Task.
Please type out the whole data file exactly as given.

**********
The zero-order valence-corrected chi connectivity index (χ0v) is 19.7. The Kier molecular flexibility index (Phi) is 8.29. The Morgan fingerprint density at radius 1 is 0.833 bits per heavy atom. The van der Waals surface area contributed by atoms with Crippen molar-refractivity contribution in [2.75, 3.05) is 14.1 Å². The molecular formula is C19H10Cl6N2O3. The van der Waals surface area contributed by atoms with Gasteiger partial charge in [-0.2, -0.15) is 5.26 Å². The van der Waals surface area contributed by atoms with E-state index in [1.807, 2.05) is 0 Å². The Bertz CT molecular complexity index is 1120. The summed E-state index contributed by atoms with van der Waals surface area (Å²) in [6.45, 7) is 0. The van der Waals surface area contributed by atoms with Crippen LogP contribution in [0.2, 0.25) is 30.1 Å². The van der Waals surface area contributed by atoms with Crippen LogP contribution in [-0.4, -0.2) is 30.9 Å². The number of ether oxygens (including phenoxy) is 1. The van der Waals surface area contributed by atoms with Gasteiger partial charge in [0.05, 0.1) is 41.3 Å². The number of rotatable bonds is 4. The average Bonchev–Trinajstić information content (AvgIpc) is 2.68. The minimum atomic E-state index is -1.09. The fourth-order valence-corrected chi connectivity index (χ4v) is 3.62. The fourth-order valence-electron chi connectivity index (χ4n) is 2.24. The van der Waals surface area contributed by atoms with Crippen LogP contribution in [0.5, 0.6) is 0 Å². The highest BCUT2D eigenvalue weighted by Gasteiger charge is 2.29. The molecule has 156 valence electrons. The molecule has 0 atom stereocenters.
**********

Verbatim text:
The zero-order valence-corrected chi connectivity index (χ0v) is 19.7. The Kier molecular flexibility index (Phi) is 8.29. The Morgan fingerprint density at radius 1 is 0.833 bits per heavy atom. The van der Waals surface area contributed by atoms with Crippen molar-refractivity contribution in [2.75, 3.05) is 14.1 Å². The molecular formula is C19H10Cl6N2O3. The van der Waals surface area contributed by atoms with Gasteiger partial charge in [-0.2, -0.15) is 5.26 Å². The van der Waals surface area contributed by atoms with E-state index in [1.807, 2.05) is 0 Å². The Bertz CT molecular complexity index is 1120. The summed E-state index contributed by atoms with van der Waals surface area (Å²) in [6.45, 7) is 0. The van der Waals surface area contributed by atoms with Crippen LogP contribution in [0.2, 0.25) is 30.1 Å². The van der Waals surface area contributed by atoms with Crippen LogP contribution in [-0.4, -0.2) is 30.9 Å². The number of ether oxygens (including phenoxy) is 1. The van der Waals surface area contributed by atoms with Gasteiger partial charge in [0.05, 0.1) is 41.3 Å². The number of rotatable bonds is 4. The average Bonchev–Trinajstić information content (AvgIpc) is 2.68. The minimum atomic E-state index is -1.09. The fourth-order valence-corrected chi connectivity index (χ4v) is 3.62. The fourth-order valence-electron chi connectivity index (χ4n) is 2.24. The van der Waals surface area contributed by atoms with Crippen LogP contribution in [0.5, 0.6) is 0 Å². The highest BCUT2D eigenvalue weighted by Gasteiger charge is 2.29. The molecule has 156 valence electrons. The molecule has 0 atom stereocenters.